desserts and drinks, leave your freezer bowl in the freezer at
                        all times. Use the bowl immediately after removing from the
                        freezer. It will begin to quickly defrost once it has been
                        removed from the freezer.
                        Reminder: Your freezer should be set to 0°F to ensure
                        proper freezing of all foods."

                        1. I think I might know what is going on. Ice cream isn't ready to eat after being made in the modern day ice cream makers but need to be placed in a container after it is churned and go in the freezer for a couple of hours. The ice cream maker makes very soft ice cream in part so that you can actually get it out and into the storage container. I think if you give freezing your creation a try it might work.

                          1 Reply
                          1. re: Astur

                            i think the OP is saying that even after freezing it overnight (post churning) they still have very soft ice cream

                          2. I agree with the comment about shaking the frozen core. If liquid sloshes around, it's not ready to use and either your freezer is not cold enough or you need to wait longer.

                            And it's also true that the consistency after making ice cream tends to be more like soft serve. But it sounds like yours is more like a milk shake than soft serve...

                            1. If one day later you still have a liquid, the problem is your ice cream mix, not the appliance.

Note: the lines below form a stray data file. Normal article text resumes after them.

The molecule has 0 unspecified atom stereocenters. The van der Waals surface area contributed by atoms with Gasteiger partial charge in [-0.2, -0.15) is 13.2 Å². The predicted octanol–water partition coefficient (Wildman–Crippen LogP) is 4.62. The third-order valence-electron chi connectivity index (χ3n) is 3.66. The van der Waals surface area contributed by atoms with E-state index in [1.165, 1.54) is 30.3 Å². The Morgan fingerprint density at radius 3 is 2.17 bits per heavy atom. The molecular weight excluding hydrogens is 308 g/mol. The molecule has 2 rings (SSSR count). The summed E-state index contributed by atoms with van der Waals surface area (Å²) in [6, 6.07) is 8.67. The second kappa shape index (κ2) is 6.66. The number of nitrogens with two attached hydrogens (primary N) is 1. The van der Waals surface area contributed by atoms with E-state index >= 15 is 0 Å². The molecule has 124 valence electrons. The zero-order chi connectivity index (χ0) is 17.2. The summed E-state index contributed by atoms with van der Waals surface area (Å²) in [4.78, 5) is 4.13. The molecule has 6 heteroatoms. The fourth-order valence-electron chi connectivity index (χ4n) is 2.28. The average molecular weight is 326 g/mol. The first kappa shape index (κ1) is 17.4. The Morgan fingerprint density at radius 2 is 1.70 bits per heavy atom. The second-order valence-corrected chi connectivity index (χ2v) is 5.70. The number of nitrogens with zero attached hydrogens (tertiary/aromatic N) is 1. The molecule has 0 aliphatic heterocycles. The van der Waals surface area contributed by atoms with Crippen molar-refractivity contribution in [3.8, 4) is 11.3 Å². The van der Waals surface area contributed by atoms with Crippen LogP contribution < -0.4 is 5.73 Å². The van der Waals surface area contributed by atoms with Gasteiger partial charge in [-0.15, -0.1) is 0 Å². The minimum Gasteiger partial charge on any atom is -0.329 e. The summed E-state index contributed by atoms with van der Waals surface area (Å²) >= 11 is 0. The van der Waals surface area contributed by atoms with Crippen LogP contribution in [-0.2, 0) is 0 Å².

You most likely have too much sugar or too much alcohol. Until you provide more details, we cannot say for sure.

                              1. Ice Cream Science has some great tips : http://icecreamscience.com/2012/06/13....

                                Hope this helps.

                                1. Hello Can someone please help? I have used my ice cream maker once and it worked fine. Now I go to use it again and the lid won't go down all the way. The freezer bowl won't fit down to far. Is that normal? I try to fit it like the book says but just won't go together. Help.

                                  I have further looked at it and the bottom of the freezer bowl has a hump in it all the way across. Is it suppose to be that way or should it be flat on the bottom? It's on the inside of the bowl.

                                  2 Replies
                                  1. re: lrose421

                                    The under surface of the freezer bowl has a central indentation shaped to fit the cogs of the turning gear. Other than that, it is flat. The inner surface of the freezer bowl is also flat. A hump all the way across is not the way it is "supposed to be".

                                    Contact your seller or Cuisinart for advice, and try to return/ replace this item. You've used it only once, so it is probably quite new. I believe the machine has a 5 year guarantee.

                                    1. re: shaun theewe

                                      Thank you. Maybe I over froze it or something because the inside of the bowl is humped up all the way across. Thanks again for the help. It was driving me crazy.

                                  2. Hi Robyn, I run a small blog (http://icecreamscience.com/). I use the Cuisinart ICE30 for my ice cream and would recommend that you get your freezer as cold as possible before you freeze your bowl. I set mine to -25°C and it helps freeze the ice cream mix in about 16 minutes. I encountered the same problem as you, milkshake-like ice cream, when I first had my freezer at about -12°C. I can't stress enough the importance of getting your freezer as cold as possible.

                                    Hope that helps. Let me know if you need help.

                                    All the best, Ruben

                                    1. Robyn, when we've had this come up over at our blog (http://www.kitchenmonster.com) it's typically been related to your freezer not being cold enough like some others have also mentioned. I hope your future ice cream comes out great!

                                      Greg Greenwald